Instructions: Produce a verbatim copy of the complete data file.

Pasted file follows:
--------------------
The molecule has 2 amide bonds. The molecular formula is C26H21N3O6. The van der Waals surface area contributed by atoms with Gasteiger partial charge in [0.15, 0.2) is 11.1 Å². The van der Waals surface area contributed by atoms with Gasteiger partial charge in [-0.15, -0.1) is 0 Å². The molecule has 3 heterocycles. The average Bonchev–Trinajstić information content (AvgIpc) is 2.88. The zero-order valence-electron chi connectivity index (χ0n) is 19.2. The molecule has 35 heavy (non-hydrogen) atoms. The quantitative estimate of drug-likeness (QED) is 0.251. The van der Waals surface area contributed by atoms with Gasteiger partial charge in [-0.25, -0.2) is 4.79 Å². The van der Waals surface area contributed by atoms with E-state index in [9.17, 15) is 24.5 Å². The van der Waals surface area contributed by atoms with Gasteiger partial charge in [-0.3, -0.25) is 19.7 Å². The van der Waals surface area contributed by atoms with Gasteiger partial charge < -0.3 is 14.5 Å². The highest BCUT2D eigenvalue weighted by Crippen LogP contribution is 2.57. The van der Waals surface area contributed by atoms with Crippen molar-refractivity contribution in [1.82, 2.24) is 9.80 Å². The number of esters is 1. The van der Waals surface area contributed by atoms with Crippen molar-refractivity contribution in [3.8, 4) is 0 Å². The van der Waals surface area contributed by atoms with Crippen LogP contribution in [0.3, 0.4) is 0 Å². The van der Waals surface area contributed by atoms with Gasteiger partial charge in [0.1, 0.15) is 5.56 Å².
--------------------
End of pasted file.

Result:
The molecule has 2 amide bonds. The molecular formula is C26H21N3O6. The van der Waals surface area contributed by atoms with Gasteiger partial charge in [0.15, 0.2) is 11.1 Å². The van der Waals surface area contributed by atoms with Gasteiger partial charge in [-0.15, -0.1) is 0 Å². The molecule has 3 heterocycles. The average Bonchev–Trinajstić information content (AvgIpc) is 2.88. The zero-order valence-electron chi connectivity index (χ0n) is 19.2. The molecule has 35 heavy (non-hydrogen) atoms. The quantitative estimate of drug-likeness (QED) is 0.251. The van der Waals surface area contributed by atoms with Gasteiger partial charge in [-0.25, -0.2) is 4.79 Å². The van der Waals surface area contributed by atoms with E-state index in [9.17, 15) is 24.5 Å². The van der Waals surface area contributed by atoms with Gasteiger partial charge in [-0.3, -0.25) is 19.7 Å². The van der Waals surface area contributed by atoms with Gasteiger partial charge < -0.3 is 14.5 Å². The highest BCUT2D eigenvalue weighted by Crippen LogP contribution is 2.57. The van der Waals surface area contributed by atoms with Crippen molar-refractivity contribution in [1.82, 2.24) is 9.80 Å². The number of esters is 1. The van der Waals surface area contributed by atoms with Crippen molar-refractivity contribution in [3.8, 4) is 0 Å². The van der Waals surface area contributed by atoms with Crippen LogP contribution in [0.3, 0.4) is 0 Å². The van der Waals surface area contributed by atoms with Gasteiger partial charge in [0.1, 0.15) is 5.56 Å².